Toronto Marlies Goalie Andrew D’Agostini Reflects On The Road To Professional Hockey

Andrew D'Agostini | Goalie | Toronto Marlies

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Young athletes that dream of playing professional hockey should always believe that it is possible.

Andrew D'Agostini

Goalie

Toronto Marlies

× The interview with Andrew D'Agostini was conducted via a typed conversation. Editing changes were made to make it easier to read while maintaining the voice of the interview.

Going back to the beginning, tell us about your journey becoming a professional hockey goalie. When did you realize you wanted to pursue a professional career in hockey?

I realized I wanted to be a professional hockey player ever since I knew what the NHL was, so I would say that was around the age of 4-5.

I think as a kid that age, you just say it and don’t really know exactly what it means. So a more accurate answer may be around 10 or so, when I understood what the typical path to the NHL looked like.

At that point, I also understood that it was a job, and an actual career to pursue. To this day sometimes it feels like a job, most days it doesn’t. 

I started skating at the age of 2 in small minor hockey rinks in Scarborough. If my brother and I weren’t trying to skate on the living room carpet or kitchen tiles, my dad would have us on an empty arena in the daytime, or the backyard rink of our childhood home. 

I started in a player position, playing house league in Scarborough. I chose to switch to goalie at around 7-8 years old. Played my first competitive level of hockey in the SHA (Scarborough Hockey Association) for a few years, then climbed the ranks of AA and AAA in the years leading up to my draft.

My two years of AAA hockey were extremely critical for my hockey career because it was a short period of time to make a name for myself. But the Peterborough Petes believed in me and I was selected in the 3rd round of the 2009 OHL draft. 

I spent 5 full seasons in Peterborough. I experienced everything the OHL had to offer, from the OHL subway series to U18s with team Canada. But what I, unfortunately, didn’t get to experience was being drafted to the NHL; this would have paved the way for a very bumpy road to where I am today. 

I decided to take the school route after my overage year with Peterborough. I played in university for 2 seasons before finally reaching my dream of professional hockey. I have since completed an undergrad and master’s degree.

As was expected, my pro career started in the ECHL, with the Brampton Beast. Since then, I’ve played for several teams across the SPHL, ECHL and very brief stints in AHL, until now, where the Toronto Marlies have given me a good opportunity to play and prove myself at this level. 

How did playing hockey at highly competitive levels such as the OHL and the Canadian Interuniversity Sport (now U SPORTS) league prepare you for the intensity of playing pro?

Playing at these levels helped me prepare for pro because I was exposed to many great coaches and mentors over the course of Jr. and U Sports.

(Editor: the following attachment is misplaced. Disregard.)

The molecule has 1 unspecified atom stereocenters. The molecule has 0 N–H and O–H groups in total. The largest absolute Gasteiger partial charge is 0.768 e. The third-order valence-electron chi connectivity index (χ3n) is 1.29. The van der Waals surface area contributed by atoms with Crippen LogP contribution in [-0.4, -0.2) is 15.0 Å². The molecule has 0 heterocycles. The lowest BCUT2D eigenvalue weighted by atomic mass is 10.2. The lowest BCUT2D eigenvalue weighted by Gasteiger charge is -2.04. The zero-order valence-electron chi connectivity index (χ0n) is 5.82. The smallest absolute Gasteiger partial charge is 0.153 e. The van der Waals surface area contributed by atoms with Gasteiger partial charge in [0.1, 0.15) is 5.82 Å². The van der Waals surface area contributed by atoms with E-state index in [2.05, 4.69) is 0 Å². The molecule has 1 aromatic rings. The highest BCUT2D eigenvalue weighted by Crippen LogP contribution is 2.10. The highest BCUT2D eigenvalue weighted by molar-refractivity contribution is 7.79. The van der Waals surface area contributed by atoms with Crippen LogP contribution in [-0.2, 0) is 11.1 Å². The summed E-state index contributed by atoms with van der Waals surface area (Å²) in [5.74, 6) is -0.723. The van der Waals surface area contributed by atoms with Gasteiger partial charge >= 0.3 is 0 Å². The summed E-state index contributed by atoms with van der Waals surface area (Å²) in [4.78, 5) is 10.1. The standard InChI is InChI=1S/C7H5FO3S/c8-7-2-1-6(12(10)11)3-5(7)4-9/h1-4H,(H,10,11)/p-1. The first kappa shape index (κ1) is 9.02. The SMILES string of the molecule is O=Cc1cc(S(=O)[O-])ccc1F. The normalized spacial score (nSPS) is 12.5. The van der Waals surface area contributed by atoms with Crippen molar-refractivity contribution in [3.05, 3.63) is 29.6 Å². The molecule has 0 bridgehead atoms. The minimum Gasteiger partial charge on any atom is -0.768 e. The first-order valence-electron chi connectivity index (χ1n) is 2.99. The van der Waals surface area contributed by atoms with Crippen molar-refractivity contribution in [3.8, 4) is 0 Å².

I was the starting goalie for most of these years as well, so I got to experience the pressure/expectation to show up every game and give the team a chance to win.

My experience of winning a championship with my university helped me build confidence and develop a winning mentality, which I believe helped me make the leap to professional hockey.

I could go on about how these levels helped me prepare, for example, playing in front of thousands of fans, practicing every day with high calibre shooters, or simply playing three 20-minute periods (which we do not experience in minor hockey), among many other factors.

I am grateful for everything I learned at those levels of play.

You have a distinguished professional goalie career that includes playing for the Toronto Marlies of the AHL and having previously played for the Brampton Beast of the ECHL. How are you able to use your experience playing for these organizations to push yourself and meet your goals moving forward in your career?

There are many things I learned up to this point in my career that will help me carry forward on the ice and in my future endeavours.

One of the first things I learned is that, unless you are completely indispensable as a player on the team, your job is never safe. Pro hockey is a business and teams do whatever it takes to win, and in many cases, this is at the expense of a player’s job.

If you are not meeting expectations, your job is not secure. So, at these levels, especially if you are an undrafted free agent, you develop a very thick skin, an enormous amount of resiliency, and at times, an increased pain tolerance. Sometimes you just bite your lip and play through certain bumps and bruises.

What you also learn at this level is how to behave, and handle business like a pro. Whether you are learning from experienced players, coaches or staff, at this level you are expected to act like a pro and show up to the rink ready to give one hundred percent day in and day out.

You learn this fast!